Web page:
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  1. Okay off to the mad-chem lab after reading up on crematorium sites first. Thanks to all who let me know. I planned on either placing the bones on an unglazed tile and/or not glazing the entire bone(s) I'll upload beautiful pics (I'm a photographer) if everything doesn't explode, melt, or incinerate. hehe EDIT/COPY: WIKI Contrary to popular belief, the cremated remains are not ashes in the usual sense. After the incineration is completed, the dry bone fragments are swept out of the retort and pulverized by a machine called a cremulator to process them into "ashes" or "cremated remains",
  2. I use to make bonelike objects with a porcelain and covered with terra sig, burnished fired to ^09-08. Or if you want the clay harder and fired hotter , you could wax the surface. This way you avoid dealing with bare clay spots and glaze. Marcia I'm not making bone-LIKE objects is all, I need information on using real bones and glazing them.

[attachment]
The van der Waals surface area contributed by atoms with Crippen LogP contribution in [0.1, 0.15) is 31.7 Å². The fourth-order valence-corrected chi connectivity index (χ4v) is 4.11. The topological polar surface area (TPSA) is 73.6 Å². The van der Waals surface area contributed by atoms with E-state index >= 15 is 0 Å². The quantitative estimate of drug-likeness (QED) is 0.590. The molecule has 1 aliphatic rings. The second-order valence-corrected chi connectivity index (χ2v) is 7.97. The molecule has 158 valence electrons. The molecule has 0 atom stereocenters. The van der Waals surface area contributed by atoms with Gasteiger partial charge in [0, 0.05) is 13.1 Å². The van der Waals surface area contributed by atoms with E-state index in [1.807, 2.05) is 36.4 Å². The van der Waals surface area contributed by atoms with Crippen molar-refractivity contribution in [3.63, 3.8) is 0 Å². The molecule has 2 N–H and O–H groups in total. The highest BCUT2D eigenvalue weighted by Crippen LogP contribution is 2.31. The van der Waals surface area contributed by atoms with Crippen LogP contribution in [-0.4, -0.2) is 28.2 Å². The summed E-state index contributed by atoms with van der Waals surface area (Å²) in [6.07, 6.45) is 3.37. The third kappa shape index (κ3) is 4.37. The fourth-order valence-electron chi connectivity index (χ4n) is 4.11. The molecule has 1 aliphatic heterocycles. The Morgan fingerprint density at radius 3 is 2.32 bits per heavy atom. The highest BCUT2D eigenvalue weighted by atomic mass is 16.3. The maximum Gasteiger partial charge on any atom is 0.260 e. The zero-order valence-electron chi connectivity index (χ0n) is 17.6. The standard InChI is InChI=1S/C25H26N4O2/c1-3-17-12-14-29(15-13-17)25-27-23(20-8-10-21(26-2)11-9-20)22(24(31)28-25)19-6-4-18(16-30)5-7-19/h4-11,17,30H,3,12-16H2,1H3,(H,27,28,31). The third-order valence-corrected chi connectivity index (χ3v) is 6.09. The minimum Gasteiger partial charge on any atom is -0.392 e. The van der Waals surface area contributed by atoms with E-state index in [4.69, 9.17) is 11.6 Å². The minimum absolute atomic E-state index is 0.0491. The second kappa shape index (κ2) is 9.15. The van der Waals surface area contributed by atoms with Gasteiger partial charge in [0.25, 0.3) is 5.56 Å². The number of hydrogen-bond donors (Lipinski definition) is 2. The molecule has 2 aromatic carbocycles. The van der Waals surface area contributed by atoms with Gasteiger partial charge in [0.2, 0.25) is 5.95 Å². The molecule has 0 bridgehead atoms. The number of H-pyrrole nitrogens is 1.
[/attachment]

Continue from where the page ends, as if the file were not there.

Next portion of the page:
3. Hello all, I got referred here from a new acquaintance. As you can tell from the title I'll shortly be starting a fun little art project of glazing antlers, skulls, shells, and other bones. If anyone has a bit of info or a few links to toss my way, I'd greatly appreciate it. I'll be using an electric kiln and low cone glazes. I originally was going to slip the bones and bisque them before glazing but learned that bones don't incinerate so the shrinkage of the clay body would destroy itself around the bone. So, with that in mind I was brought to the direct glazing. Thanks for whatever
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